Metal Maven Tip: An easy way to sand the sides and ends is to lay a piece of sandpaper on a clean flat surface, hold the bangle strip on it's edge and slide it back and forth. Tilt the bangle strip at an angle to round and smooth the edges.
Next, further smooth the edges of the long sides and ends again with 1000 grit wet/dry sandpaper.
Here is a close-up of a bangle strip that has smooth edges and rounded corners and is ready for the next step. If you are making rings, skip ahead to the Making a Ring section of this tutorial.
ADDING A PATINA
This step is optional.
Adding a patina brings out the details of your piece and adds an antique-looking quality.
Oxidize with Liver of Sulfur or your choice of blackening agent.
Next use 2000 grit extra fine wet/dry sandpaper to very lightly sand the oxidation from the raised areas on the bracelet. Wet/dry sandpaper can be purchased at most home improvement stores.
FORMING THE BANGLE BRACELET
You will need to use a Oval Bracelet Forming Mandrel and a nylon hammer, a urethane hammer, or a rawhide mallet to form the bracelet. Line up the middle of the bracelet strip on top of the mandrel and push the edges down to form a U-shape. Next, hold the two ends from underneath so that the bracelet doesn't shift, and use your hammer or mallet to continue forming the bracelet around the mandrel by tapping lightly.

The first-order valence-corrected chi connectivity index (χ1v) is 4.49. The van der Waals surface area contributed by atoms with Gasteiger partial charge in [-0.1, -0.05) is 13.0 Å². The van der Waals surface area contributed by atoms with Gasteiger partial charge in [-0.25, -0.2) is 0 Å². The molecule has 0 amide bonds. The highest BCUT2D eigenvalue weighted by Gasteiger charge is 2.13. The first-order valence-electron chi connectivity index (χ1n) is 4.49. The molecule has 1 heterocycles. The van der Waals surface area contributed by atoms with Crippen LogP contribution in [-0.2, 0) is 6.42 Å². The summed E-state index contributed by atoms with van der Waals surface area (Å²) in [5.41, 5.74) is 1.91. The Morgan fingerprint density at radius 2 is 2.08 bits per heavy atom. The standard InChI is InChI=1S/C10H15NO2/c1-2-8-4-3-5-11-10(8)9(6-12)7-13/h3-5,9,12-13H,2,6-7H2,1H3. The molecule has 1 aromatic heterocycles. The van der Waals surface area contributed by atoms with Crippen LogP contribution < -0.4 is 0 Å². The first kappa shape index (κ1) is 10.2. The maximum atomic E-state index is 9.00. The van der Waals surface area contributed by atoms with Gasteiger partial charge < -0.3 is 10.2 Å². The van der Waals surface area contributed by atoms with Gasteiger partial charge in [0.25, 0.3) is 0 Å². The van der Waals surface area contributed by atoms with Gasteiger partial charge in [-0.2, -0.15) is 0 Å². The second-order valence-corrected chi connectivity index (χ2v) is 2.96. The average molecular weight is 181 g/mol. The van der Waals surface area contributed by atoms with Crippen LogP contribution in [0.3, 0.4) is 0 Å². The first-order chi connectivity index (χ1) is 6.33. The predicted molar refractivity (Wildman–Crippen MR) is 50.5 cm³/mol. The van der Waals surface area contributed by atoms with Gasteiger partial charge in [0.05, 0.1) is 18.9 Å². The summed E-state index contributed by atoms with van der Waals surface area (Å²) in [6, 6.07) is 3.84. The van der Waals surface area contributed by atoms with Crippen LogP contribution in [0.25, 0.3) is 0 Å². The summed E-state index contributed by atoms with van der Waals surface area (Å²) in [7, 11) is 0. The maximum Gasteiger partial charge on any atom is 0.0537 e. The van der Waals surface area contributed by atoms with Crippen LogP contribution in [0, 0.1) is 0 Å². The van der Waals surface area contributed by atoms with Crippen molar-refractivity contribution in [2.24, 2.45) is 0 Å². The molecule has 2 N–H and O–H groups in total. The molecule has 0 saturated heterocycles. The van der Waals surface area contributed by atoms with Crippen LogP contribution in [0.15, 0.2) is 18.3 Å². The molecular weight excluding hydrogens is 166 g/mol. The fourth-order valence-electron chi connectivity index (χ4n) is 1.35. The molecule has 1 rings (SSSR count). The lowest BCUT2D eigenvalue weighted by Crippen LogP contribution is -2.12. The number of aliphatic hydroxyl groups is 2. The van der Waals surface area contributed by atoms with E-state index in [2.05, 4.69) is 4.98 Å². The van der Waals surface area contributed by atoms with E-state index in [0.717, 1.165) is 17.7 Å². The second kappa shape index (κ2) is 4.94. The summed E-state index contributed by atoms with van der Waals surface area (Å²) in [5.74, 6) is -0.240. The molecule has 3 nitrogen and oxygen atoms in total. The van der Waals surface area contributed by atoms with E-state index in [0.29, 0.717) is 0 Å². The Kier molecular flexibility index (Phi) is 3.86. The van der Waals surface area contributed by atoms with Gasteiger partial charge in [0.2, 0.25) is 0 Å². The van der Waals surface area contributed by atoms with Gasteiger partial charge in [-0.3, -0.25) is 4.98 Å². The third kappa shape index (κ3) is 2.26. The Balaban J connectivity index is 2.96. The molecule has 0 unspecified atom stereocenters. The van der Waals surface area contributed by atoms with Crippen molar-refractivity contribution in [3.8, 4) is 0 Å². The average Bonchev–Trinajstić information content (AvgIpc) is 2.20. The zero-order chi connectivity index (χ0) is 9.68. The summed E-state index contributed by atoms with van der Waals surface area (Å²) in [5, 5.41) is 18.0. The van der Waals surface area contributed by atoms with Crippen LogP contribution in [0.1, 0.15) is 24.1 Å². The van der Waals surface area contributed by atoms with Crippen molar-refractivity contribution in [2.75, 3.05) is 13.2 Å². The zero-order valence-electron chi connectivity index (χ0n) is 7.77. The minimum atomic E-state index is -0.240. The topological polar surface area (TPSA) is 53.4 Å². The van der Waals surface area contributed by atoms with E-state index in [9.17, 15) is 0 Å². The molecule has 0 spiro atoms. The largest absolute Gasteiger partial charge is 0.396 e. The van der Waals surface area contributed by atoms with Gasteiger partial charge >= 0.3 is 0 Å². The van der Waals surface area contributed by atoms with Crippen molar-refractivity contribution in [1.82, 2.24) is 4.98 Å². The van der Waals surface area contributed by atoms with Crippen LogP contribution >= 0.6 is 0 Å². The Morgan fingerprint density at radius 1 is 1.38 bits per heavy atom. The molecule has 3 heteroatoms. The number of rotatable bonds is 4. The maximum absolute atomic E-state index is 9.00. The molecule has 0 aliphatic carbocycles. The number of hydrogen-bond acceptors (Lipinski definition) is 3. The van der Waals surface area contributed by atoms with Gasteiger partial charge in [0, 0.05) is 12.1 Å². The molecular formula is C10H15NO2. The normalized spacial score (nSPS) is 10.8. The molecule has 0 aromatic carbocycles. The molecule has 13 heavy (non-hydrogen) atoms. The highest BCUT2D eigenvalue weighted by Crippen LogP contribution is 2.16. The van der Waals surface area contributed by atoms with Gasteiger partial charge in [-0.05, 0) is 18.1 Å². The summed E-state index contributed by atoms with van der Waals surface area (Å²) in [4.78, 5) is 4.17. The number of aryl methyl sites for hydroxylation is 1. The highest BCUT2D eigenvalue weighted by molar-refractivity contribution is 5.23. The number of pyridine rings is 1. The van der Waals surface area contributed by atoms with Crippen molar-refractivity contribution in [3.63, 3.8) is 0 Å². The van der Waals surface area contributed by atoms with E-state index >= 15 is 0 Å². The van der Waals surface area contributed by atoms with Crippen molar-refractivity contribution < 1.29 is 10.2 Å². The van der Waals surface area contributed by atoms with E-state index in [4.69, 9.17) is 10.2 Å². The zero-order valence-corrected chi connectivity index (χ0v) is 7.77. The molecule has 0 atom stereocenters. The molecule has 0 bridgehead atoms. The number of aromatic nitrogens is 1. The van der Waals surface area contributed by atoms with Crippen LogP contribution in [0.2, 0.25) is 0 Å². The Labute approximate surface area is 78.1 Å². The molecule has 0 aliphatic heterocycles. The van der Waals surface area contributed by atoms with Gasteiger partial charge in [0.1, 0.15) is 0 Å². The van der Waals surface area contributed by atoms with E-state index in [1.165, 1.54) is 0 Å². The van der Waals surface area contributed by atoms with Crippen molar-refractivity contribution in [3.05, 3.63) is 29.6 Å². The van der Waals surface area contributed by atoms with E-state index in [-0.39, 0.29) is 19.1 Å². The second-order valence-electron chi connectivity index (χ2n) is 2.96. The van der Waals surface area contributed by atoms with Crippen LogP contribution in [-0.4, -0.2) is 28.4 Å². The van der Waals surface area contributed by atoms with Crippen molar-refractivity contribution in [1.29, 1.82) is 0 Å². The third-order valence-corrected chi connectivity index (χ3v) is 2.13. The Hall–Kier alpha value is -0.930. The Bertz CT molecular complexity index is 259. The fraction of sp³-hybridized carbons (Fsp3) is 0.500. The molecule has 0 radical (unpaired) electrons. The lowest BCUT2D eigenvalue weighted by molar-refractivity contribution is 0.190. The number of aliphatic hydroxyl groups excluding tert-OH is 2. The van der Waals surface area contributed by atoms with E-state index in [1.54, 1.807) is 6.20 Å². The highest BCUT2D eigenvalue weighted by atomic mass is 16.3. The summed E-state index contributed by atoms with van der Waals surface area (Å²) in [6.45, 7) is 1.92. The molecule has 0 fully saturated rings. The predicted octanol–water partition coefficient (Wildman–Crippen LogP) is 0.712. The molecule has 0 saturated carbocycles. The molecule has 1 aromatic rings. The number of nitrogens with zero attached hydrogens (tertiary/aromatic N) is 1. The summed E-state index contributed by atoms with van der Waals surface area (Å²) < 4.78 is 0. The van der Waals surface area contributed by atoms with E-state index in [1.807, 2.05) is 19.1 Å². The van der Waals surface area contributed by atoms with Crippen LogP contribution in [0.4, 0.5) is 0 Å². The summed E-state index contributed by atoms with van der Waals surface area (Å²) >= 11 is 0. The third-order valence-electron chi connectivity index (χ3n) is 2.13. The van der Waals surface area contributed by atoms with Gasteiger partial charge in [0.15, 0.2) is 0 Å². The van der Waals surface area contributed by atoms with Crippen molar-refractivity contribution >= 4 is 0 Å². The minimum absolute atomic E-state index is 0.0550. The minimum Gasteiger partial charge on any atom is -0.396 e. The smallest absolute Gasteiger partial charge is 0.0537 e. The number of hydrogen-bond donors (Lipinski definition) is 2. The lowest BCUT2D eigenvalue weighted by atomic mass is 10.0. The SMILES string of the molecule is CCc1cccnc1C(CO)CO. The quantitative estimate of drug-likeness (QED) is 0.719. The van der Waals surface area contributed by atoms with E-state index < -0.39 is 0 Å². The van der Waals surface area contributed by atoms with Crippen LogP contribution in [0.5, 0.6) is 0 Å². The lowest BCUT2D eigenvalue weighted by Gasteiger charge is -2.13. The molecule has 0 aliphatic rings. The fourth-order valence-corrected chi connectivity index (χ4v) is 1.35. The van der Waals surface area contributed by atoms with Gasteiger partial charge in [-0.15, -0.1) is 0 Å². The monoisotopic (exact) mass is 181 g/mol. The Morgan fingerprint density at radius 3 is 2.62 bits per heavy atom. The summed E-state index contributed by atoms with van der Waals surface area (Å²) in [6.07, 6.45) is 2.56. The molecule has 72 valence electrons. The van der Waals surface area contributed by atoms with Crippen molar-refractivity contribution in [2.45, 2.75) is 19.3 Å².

Metal Maven Tip: I prefer a Stepped Oval Bracelet Mandrel because each step on the mandrel has graduated sizes and a level surface instead of of being cone shaped.
If you don't have a bracelet mandrel, I can recommend the Cast-Iron Stepped Oval Bracelet Mandrel with Tang from Rio Grande. This is the one that I use. (Rio has not paid me or compensated me in any way for recommending their products.)
You can find the Mandrel here:
Metal Maven Tip: To protect the inside surface of the bracelet, cover your mandrel with a piece of soft leather so that as you hammer, marks from your mandrel will not transfer onto the inside of your bracelet.